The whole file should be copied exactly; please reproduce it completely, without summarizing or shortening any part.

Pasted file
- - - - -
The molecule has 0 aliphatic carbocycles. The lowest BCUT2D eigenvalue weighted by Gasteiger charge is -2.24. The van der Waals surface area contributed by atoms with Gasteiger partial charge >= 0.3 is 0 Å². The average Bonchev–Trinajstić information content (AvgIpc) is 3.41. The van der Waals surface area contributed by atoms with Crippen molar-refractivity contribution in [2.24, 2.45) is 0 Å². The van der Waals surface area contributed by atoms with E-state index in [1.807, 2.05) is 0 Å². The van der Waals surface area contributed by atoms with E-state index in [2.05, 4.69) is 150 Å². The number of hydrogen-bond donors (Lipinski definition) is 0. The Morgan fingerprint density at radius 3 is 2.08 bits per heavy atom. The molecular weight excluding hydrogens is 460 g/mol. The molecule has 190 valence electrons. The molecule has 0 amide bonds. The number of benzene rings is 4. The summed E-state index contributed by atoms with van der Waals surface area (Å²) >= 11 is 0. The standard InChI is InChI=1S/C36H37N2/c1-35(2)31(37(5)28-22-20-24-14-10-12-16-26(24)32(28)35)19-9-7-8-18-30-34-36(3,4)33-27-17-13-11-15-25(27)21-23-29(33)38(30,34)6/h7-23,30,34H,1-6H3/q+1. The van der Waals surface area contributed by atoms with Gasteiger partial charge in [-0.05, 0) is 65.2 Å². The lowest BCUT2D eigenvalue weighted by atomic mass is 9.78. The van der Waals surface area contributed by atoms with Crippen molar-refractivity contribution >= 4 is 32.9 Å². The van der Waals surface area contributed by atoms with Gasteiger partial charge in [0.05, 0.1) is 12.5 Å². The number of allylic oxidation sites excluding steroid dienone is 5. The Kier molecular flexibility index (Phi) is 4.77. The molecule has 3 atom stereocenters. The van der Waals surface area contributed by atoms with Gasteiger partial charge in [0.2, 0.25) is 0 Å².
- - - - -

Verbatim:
The molecule has 0 aliphatic carbocycles. The lowest BCUT2D eigenvalue weighted by Gasteiger charge is -2.24. The van der Waals surface area contributed by atoms with Gasteiger partial charge >= 0.3 is 0 Å². The average Bonchev–Trinajstić information content (AvgIpc) is 3.41. The van der Waals surface area contributed by atoms with Crippen molar-refractivity contribution in [2.24, 2.45) is 0 Å². The van der Waals surface area contributed by atoms with E-state index in [1.807, 2.05) is 0 Å². The van der Waals surface area contributed by atoms with E-state index in [2.05, 4.69) is 150 Å². The number of hydrogen-bond donors (Lipinski definition) is 0. The Morgan fingerprint density at radius 3 is 2.08 bits per heavy atom. The molecular weight excluding hydrogens is 460 g/mol. The molecule has 190 valence electrons. The molecule has 0 amide bonds. The number of benzene rings is 4. The summed E-state index contributed by atoms with van der Waals surface area (Å²) >= 11 is 0. The standard InChI is InChI=1S/C36H37N2/c1-35(2)31(37(5)28-22-20-24-14-10-12-16-26(24)32(28)35)19-9-7-8-18-30-34-36(3,4)33-27-17-13-11-15-25(27)21-23-29(33)38(30,34)6/h7-23,30,34H,1-6H3/q+1. The van der Waals surface area contributed by atoms with Gasteiger partial charge in [-0.05, 0) is 65.2 Å². The lowest BCUT2D eigenvalue weighted by atomic mass is 9.78. The van der Waals surface area contributed by atoms with Crippen molar-refractivity contribution >= 4 is 32.9 Å². The van der Waals surface area contributed by atoms with Gasteiger partial charge in [0.05, 0.1) is 12.5 Å². The number of allylic oxidation sites excluding steroid dienone is 5. The Kier molecular flexibility index (Phi) is 4.77. The molecule has 3 atom stereocenters. The van der Waals surface area contributed by atoms with Gasteiger partial charge in [0.2, 0.25) is 0 Å².